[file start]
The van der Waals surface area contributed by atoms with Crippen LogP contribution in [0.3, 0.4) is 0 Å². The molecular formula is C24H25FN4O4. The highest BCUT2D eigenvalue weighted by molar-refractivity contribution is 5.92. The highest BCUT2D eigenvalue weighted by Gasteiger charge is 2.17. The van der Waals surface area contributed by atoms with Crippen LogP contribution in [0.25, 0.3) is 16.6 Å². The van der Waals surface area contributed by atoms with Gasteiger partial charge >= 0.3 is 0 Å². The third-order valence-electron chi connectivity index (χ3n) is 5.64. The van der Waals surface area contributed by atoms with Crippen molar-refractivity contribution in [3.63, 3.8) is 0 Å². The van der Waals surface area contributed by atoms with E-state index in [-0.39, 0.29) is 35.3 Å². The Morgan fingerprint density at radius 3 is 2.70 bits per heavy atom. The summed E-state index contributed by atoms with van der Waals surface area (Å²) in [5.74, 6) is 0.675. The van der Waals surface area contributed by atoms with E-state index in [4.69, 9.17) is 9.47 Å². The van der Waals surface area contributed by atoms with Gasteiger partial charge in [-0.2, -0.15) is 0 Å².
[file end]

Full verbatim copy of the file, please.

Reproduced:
The van der Waals surface area contributed by atoms with Crippen LogP contribution in [0.3, 0.4) is 0 Å². The molecular formula is C24H25FN4O4. The highest BCUT2D eigenvalue weighted by molar-refractivity contribution is 5.92. The highest BCUT2D eigenvalue weighted by Gasteiger charge is 2.17. The van der Waals surface area contributed by atoms with Crippen LogP contribution in [0.25, 0.3) is 16.6 Å². The van der Waals surface area contributed by atoms with Gasteiger partial charge >= 0.3 is 0 Å². The third-order valence-electron chi connectivity index (χ3n) is 5.64. The van der Waals surface area contributed by atoms with Crippen molar-refractivity contribution in [3.63, 3.8) is 0 Å². The van der Waals surface area contributed by atoms with E-state index in [-0.39, 0.29) is 35.3 Å². The Morgan fingerprint density at radius 3 is 2.70 bits per heavy atom. The summed E-state index contributed by atoms with van der Waals surface area (Å²) in [5.74, 6) is 0.675. The van der Waals surface area contributed by atoms with E-state index in [4.69, 9.17) is 9.47 Å². The van der Waals surface area contributed by atoms with Gasteiger partial charge in [-0.2, -0.15) is 0 Å².